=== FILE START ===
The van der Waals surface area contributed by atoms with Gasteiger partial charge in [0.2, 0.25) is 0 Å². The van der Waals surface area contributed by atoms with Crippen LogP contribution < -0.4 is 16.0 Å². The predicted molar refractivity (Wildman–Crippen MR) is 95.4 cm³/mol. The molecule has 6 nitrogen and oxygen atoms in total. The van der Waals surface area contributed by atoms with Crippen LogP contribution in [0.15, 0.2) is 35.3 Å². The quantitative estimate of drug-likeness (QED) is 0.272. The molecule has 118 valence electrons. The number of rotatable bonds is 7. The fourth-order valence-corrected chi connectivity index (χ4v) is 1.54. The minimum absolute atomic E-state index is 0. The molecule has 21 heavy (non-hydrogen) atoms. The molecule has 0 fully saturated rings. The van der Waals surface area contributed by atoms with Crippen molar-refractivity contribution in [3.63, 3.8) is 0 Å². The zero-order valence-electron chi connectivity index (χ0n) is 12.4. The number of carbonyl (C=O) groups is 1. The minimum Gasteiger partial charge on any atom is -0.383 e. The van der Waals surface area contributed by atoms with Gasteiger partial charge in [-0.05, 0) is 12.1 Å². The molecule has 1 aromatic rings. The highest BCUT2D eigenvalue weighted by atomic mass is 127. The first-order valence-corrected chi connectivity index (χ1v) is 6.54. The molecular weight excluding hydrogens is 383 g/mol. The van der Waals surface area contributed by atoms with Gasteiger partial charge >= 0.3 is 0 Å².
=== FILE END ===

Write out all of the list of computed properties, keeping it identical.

The van der Waals surface area contributed by atoms with Gasteiger partial charge in [0.2, 0.25) is 0 Å². The van der Waals surface area contributed by atoms with Crippen LogP contribution < -0.4 is 16.0 Å². The predicted molar refractivity (Wildman–Crippen MR) is 95.4 cm³/mol. The molecule has 6 nitrogen and oxygen atoms in total. The van der Waals surface area contributed by atoms with Crippen LogP contribution in [0.15, 0.2) is 35.3 Å². The quantitative estimate of drug-likeness (QED) is 0.272. The molecule has 118 valence electrons. The number of rotatable bonds is 7. The fourth-order valence-corrected chi connectivity index (χ4v) is 1.54. The minimum absolute atomic E-state index is 0. The molecule has 21 heavy (non-hydrogen) atoms. The molecule has 0 fully saturated rings. The van der Waals surface area contributed by atoms with Crippen molar-refractivity contribution in [3.63, 3.8) is 0 Å². The zero-order valence-electron chi connectivity index (χ0n) is 12.4. The number of carbonyl (C=O) groups is 1. The minimum Gasteiger partial charge on any atom is -0.383 e. The van der Waals surface area contributed by atoms with Gasteiger partial charge in [-0.05, 0) is 12.1 Å². The molecule has 1 aromatic rings. The highest BCUT2D eigenvalue weighted by atomic mass is 127. The first-order valence-corrected chi connectivity index (χ1v) is 6.54. The molecular weight excluding hydrogens is 383 g/mol. The van der Waals surface area contributed by atoms with Gasteiger partial charge >= 0.3 is 0 Å².